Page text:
- Written by Dr Elizabeth Kopel, Program Leader, Informal Economy Research Program, Papua New Guinea National Research Institute Dr Elizabeth Kopel, Program Leader, Informal Economy Research Program, Papua New Guinea National Research Institute
Improving the management of demand for land for urbanisation and economic development continues to be a critical challenge for Papua New Guinea. In the National Capital District, settlements have proliferated on both state and customary land with a growing trend of informal arrangements with customary landowners for access to land.
The Government’s Taurama urbanisation project was abandoned when landowners sold/ leased land informally to settlers before the project could be implemented. This article is informed by the findings of a study of informal customary land transactions between the Motu Koita landowners and settlers at Taurama Valley.
- Comprehensive consultation with all landowners regarding the urbanisation project to get their support was missing. The sight of surveyors at the valley sparked fears of losing their land to the state and some started selling land informally. This had a domino effect on the entire valley as more landowners sold/leased land to settlers.
- The increasing demand for land by the city’s growing population fuelled the sales by presenting an ideal opportunity for landowners to earn fast cash to maintain livelihoods. Other landowners viewed sale or lease of land as a good way to move into business joint ventures with outsiders.
- Current government efforts to facilitate the freeing up customary land for development through Voluntary Customary Land Registration (VCLR) was not taken up by landowners who sold land. Those who have organised themselves have not sold land, but they are in the minority among Taurama landowners.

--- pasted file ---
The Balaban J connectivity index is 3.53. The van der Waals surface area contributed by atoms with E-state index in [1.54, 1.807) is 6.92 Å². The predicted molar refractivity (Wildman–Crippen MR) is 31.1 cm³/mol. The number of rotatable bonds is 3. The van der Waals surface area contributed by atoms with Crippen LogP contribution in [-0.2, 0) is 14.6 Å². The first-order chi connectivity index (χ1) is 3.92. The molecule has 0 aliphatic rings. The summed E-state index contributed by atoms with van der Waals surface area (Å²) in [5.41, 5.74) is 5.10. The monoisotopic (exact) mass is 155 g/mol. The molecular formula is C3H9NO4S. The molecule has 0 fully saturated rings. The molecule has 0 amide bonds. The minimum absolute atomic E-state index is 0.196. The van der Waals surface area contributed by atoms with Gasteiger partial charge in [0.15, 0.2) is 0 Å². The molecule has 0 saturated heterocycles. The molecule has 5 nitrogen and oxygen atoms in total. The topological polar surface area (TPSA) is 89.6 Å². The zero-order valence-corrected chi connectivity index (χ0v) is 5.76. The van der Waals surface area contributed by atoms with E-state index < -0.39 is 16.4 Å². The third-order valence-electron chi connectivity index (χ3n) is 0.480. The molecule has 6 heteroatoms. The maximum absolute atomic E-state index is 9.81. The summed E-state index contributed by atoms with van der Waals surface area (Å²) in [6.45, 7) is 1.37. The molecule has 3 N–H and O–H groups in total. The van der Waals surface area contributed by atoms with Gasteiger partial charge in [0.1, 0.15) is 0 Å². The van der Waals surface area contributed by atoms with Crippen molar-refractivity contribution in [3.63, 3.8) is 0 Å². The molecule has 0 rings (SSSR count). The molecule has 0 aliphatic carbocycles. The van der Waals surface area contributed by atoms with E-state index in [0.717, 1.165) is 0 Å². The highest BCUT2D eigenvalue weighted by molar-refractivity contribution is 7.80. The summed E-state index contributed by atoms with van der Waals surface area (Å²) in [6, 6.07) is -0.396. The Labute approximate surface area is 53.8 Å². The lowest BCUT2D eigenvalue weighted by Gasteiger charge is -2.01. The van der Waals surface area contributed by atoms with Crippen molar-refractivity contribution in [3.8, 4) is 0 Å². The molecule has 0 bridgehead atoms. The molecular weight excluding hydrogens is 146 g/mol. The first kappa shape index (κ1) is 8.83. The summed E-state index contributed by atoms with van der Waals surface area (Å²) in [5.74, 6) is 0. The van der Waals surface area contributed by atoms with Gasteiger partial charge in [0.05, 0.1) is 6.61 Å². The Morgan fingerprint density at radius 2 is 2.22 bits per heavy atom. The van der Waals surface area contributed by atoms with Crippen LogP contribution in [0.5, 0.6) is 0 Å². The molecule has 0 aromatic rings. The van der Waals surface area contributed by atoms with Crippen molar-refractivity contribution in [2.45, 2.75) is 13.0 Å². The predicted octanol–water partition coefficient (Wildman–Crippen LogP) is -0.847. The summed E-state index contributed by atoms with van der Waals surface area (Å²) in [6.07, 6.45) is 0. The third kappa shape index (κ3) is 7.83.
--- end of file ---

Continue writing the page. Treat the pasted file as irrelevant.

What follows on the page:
- A key consideration for landowners in allowing outsiders to settle on their land is the financial capability to make upfront payments and pay up the outstanding amounts within the agreed time frame. This led landowners to seek out settlers who could afford to commit to the terms and conditions. This process has filtered out low-income settlers so Taurama remains as an unplanned settlement of the well to do.
Sources of Conflict
- Settlers are often asked to make additional payments for use of land for income generation activities.
- Settlers are expected to be part of the host family and community and maintain relationships by contributing to and participating in socio-cultural activities. This sometimes does not sit well with settlers who have the impression that they conducted a market transaction with landowners.
- Settlers often make an upfront payment of deposit prior to moving in and the rest is paid in instalments over an agreed period of time. Details of the informal agreements vary between landowners and their settlers and there is no consistency in: price of land per set area, terms of payment; lease tenure and clear record or map of the sold land. Consequently, landowners and settlers have a different understanding of the terms and conditions of settlement and this is a major source of conflict.
- The informal nature of agreements together with lack of clarity on the terms and conditions of settlement leaves room for misinterpretation and each either party is not protected from each other. While landowners continue to assume they have ownership rights to land, settlers also assume permanency of settlement and make major investments by building homes and setting up businesses with every intention of leaving these to their children.
Lessons from Taurama Valley
- There is a need for better understanding of the landownership system of access to and control over land to facilitate and develop a system that can actively engage with landowners as key stakeholders for access to customary land for development.
- Differences in the understanding and lack of clarity of the deals between landowners and settlers are showing signs of serious issues. Efforts to improve record keeping of informal transactions at the local level would offer some immediate level of protection for both parties.
This article was first published in the Post-Courier’s 2 September 2021 edition and on its website’s commentaries and features page.